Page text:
2018 FIFA World Cup Russia™

14 June - 15 July

2018 FIFA World Cup™ 

Saint Petersburg's story so far

© Getty Images

As 12 stadiums has slimmed down to its final two, even though the most important action is still to come, the Saint Petersburg Stadium has already enjoyed its fair share of excitement and drama.

With France and Belgium the next pair of sides to step out at the 64,000-seater arena, we take a look back on what pieces of 2018 FIFA World Cup Russia™ history have unfolded on its pitch so far.

Morocco 0-1 IR Iran

Friday 15 June

The trend for late goals, started a couple of hours earlier in Ekaterinburg, continued in gut-wrenching style for the North Africans, who had impressed early on. Morocco's reunion with the World Cup after 20 years apart was soured when substitute Aziz Bouhaddouz began another Russia 2018 trend – by netting an own goal.

Russia 3-1 Egypt

Tuesday 19 June

Coming into the game, there were a few questions to answer: would Russia come crashing down after the heady high of the Opening Match? Could Mohamed Salah’s return get Egypt back on track? Unfortunately for the Pharaohs, no proved to be the answer to both, as Denis Cheryshev and Artem Dzyuba delighted the packed and partisan crowd.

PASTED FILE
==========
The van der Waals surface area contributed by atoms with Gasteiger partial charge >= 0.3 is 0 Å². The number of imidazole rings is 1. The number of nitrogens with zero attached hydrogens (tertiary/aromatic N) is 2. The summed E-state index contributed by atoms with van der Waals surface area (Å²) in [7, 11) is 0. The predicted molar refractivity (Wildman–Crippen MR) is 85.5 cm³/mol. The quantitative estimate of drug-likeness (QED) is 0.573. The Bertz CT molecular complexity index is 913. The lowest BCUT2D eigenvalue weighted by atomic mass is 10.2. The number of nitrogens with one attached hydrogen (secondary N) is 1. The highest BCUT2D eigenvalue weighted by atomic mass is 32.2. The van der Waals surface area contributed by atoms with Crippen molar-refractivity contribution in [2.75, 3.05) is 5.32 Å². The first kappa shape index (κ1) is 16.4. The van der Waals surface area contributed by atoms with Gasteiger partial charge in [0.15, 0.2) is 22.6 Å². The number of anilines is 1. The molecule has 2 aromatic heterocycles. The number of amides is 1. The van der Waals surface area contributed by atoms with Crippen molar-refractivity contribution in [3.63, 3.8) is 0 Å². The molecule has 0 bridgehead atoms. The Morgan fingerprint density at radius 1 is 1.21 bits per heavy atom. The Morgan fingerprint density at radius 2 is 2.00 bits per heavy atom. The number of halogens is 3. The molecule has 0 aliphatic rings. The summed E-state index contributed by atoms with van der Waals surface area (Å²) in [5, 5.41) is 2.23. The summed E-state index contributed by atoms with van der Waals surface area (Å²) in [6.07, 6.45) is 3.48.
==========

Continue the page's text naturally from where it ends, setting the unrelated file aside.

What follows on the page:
Brazil 2-0 Costa Rica

Friday 22 June

Having shone, then stuttered and stumbled in their opener, Brazil had something to prove against Costa Rica. Frustratingly for the Seleção and its fans, they did not find the sparkling response they were looking for against a resolute Ticos side. Instead, they had to rely on Philippe Coutinho and Neymar for a stoppage-time rescue.

Nigeria 1-2 Argentina

Tuesday 26 June

As was the case four years ago, the Super Eagles and La Albiceleste served up an entertaining encounter. With Argentina needing a victory, a nervous crowd – dominated by South Americans – were treated to a touch of Lionel Messi magic, before Marcos Rojo earned a dramatic win to send them into the last 16 at Nigeria’s expense.

Sweden 1-0 Switzerland

Tuesday 3 July

It was the chance for both to make history. The Swiss hadn’t been to a quarter-final since 1954, while it was almost a quarter of a century since Sweden had managed it. Neither gave an inch as they sparred for a spot in the last eight, so much so that all that could separate them was Emil Forsberg’s strike, aided by a major deflection.

© Getty Images

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